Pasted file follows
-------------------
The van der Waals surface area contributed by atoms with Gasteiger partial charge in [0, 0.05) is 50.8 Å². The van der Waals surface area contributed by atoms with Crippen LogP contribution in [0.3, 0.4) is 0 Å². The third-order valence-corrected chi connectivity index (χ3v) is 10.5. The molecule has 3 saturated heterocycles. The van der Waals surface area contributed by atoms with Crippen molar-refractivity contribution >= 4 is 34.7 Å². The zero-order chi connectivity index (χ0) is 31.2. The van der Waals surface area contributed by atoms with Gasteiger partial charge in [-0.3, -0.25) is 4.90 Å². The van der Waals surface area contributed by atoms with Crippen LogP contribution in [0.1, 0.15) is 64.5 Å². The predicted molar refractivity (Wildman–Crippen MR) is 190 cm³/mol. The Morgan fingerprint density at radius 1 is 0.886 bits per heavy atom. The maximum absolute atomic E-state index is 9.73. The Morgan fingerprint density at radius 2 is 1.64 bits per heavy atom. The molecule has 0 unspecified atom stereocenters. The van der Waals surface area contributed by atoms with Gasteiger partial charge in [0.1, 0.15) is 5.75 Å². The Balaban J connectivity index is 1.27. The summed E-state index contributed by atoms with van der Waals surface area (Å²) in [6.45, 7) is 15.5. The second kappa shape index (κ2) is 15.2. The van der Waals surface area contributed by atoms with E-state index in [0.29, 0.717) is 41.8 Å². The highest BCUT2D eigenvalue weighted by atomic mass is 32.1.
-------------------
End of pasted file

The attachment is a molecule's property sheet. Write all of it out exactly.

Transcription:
The van der Waals surface area contributed by atoms with Gasteiger partial charge in [0, 0.05) is 50.8 Å². The van der Waals surface area contributed by atoms with Crippen LogP contribution in [0.3, 0.4) is 0 Å². The third-order valence-corrected chi connectivity index (χ3v) is 10.5. The molecule has 3 saturated heterocycles. The van der Waals surface area contributed by atoms with Crippen molar-refractivity contribution >= 4 is 34.7 Å². The zero-order chi connectivity index (χ0) is 31.2. The van der Waals surface area contributed by atoms with Gasteiger partial charge in [-0.3, -0.25) is 4.90 Å². The van der Waals surface area contributed by atoms with Crippen LogP contribution in [0.1, 0.15) is 64.5 Å². The predicted molar refractivity (Wildman–Crippen MR) is 190 cm³/mol. The Morgan fingerprint density at radius 1 is 0.886 bits per heavy atom. The maximum absolute atomic E-state index is 9.73. The Morgan fingerprint density at radius 2 is 1.64 bits per heavy atom. The molecule has 0 unspecified atom stereocenters. The van der Waals surface area contributed by atoms with Gasteiger partial charge in [0.1, 0.15) is 5.75 Å². The Balaban J connectivity index is 1.27. The summed E-state index contributed by atoms with van der Waals surface area (Å²) in [6.45, 7) is 15.5. The second kappa shape index (κ2) is 15.2. The van der Waals surface area contributed by atoms with E-state index in [0.29, 0.717) is 41.8 Å². The highest BCUT2D eigenvalue weighted by atomic mass is 32.1.